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Tse, S.K. (1999). Transformations in the composing process in Chinese [Abstract]. In IAIMTE Conference on the Teaching and Learning of Language Literature, pp. 44. Amsterdam, Netherlands: Amsterdam University of Applied Sciences.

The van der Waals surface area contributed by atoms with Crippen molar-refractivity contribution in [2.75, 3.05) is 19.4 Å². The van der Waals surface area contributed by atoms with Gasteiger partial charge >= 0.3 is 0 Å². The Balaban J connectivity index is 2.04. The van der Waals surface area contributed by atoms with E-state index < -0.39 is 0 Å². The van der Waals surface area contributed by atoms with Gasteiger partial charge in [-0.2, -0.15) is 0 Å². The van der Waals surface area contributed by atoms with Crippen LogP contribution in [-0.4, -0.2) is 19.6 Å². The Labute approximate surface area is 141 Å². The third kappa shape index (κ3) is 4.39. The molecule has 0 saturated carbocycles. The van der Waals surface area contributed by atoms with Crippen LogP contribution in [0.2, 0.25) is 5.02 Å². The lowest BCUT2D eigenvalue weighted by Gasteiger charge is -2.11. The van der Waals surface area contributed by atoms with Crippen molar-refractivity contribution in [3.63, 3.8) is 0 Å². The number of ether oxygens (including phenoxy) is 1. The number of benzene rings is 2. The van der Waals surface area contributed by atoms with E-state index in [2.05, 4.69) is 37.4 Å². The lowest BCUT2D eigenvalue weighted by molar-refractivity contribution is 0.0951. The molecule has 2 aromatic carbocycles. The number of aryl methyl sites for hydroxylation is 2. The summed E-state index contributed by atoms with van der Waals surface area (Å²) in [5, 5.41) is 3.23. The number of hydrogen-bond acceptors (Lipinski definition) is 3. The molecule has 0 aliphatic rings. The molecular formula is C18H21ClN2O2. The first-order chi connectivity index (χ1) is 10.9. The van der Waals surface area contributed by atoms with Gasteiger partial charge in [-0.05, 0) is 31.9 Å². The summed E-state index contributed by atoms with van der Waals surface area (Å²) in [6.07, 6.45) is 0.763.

Composing often involves such operations as addition, reordering, substitution and embedding (Emig, 1971; Tse, 1984). On any occasion when one's original intentions `in the head' have to be altered to accommodate the demands of writing, one can say that a transformation has had to be made. To throw light on this usually hidden processing as it applies to writing, the subjects (Hong Kong students) in the present study were asked to compose aloud in Cantonese (a spoken language), their efforts being interpreted as indications of the intended representations for inclusion in their written output. The researcher then examined the differences between the `compose aloud' productions and the representations eventually written down on paper (Modern Standard Written Chinese), any discrepancy between the two being judged a potential `transformation'. Discrepancies between the subject's intentions and what was actually produced can help indicate the production difficulties encountered and the strategies used by subjects. Most importantly for this study, they also reflect the subject's facility with the languages used. It is found that transformation is a very significant process in composing among Chinese students in Hong Kong.
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